The Chinese government has defended the death sentence handed down to an Australian citizen, saying the verdict has “nothing to do with” the two countries’ ongoing diplomatic row.
Karm Gilespie, a former actor, was arrested in southern China in 2013 and accused of attempting to board an international flight out of Guangzhou airport with 7.5kg of methamphetamine in his check-in luggage.
On Saturday a court in Guangzhou announced that Gilespie had been sentenced to death, and ordered the confiscation of all his personal property.
Deaths sentences, particularly for drug offences, are not in themselves an unusual occurrence in China. According to Amnesty International, the country is believed to execute thousands of people every year by firing squad, though the exact number is classified as a state secret.
But the announcement of Gilespie’s sentence comes at a time when relations between Australia and China are especially strained, after the Australian government joined demands for an independent international investigation into the source of the Covid-19 pandemic in China. China has responded by warning its citizens that it may be unsafe for them to travel to Australia to study, suggesting they could be targeted in hate crimes.
The spat has badly damaged trade between the two nations, with China banning beef imports from Australia's largest abattoirs and effectively ending trade in Australian barley through crippling tariffs last month.
Chinese foreign ministry spokesperson Zhao Lijian said at a regular briefing on Monday that the death sentence was unrelated to those tensions.
“Applying the death penalty to drug crimes that cause extremely serious harm can help in deterring and preventing drug crimes,” Zhao said.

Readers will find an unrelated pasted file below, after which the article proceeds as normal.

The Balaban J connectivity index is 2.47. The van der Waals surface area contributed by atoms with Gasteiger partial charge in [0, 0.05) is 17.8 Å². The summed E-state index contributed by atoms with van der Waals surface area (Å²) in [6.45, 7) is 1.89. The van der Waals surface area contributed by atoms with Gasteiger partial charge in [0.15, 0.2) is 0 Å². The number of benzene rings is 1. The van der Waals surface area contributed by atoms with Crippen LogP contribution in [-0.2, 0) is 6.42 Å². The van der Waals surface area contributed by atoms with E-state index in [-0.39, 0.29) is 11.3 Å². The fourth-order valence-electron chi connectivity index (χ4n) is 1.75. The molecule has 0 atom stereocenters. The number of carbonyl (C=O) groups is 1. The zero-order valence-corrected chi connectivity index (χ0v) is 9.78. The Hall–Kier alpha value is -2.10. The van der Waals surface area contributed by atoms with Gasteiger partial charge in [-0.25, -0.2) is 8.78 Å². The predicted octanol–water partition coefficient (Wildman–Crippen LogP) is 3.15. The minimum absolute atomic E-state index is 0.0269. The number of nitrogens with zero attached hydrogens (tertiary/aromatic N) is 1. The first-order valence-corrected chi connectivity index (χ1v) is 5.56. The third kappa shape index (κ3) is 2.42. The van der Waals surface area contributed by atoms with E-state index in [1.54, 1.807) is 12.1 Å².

Australia should “earnestly respect China's judicial sovereignty. And the above-mentioned case has nothing to do with bilateral relations,” he added.
Australian prime minister Scott Morrison told parliament on Monday that foreign minister Marise Payne and other Australian officials had raised Gilespie’s case with their Chinese counterparts on a number of occasions, and that efforts to engage with Beijing on the matter continued.
"I and the government are very sad and concerned that an Australian citizen, Mr Karm Gilespie, has been sentenced to death in China," Mr Morrison told parliament, reading from a prepared statement.
"We will continue to provide Mr Gilespie with consular assistance and engage China on his case. Our thoughts are with him, his family and his loved ones," he said.
Speaking on Sky News Australia on Sunday, trade minister Simon Birmingham called Gilespie’s case “very distressing” but warned against linking it to the bilateral trade spat. “We shouldn’t necessarily view it as such,” he said.
“This is a reminder to all Australians ... that Australian laws don’t apply overseas, that other countries have much harsher penalties, particularly in relation to matters such as drug trafficking,” he said.
Gilespie is one of 62 Australians in detention in China, with most of them arrested on drug trafficking and fraud charges, according to The Australian newspaper.
The prisoners include Henry Chin, 40, who was sentenced to death in 2005 for attempting to send 270 grams of methamphetamine to Australia a year earlier.
Gilespie has 10 days to appeal his sentence. The former actor made occasional appearances as a character in the popular Australian television crime drama "Blue Healers" in the 1990s and toured the country performing a one-man stage show he wrote about Australian poet Banjo Paterson before reinventing himself as an entrepreneur and motivational speaker.
Singapore-based business coach Roger J Hamilton said on social media that Gilespie was a former student who had been tricked into smuggling drugs in handbags that he was told were presents for partners of Chinese businessmen in Australia.
Gilespie’s family said in a statement that they were “very saddened by the situation”. “We also request that friends and acquaintances of Karm refrain from speculating on his current circumstances, which we do not believe assists his case.”
Additional reporting by agencies
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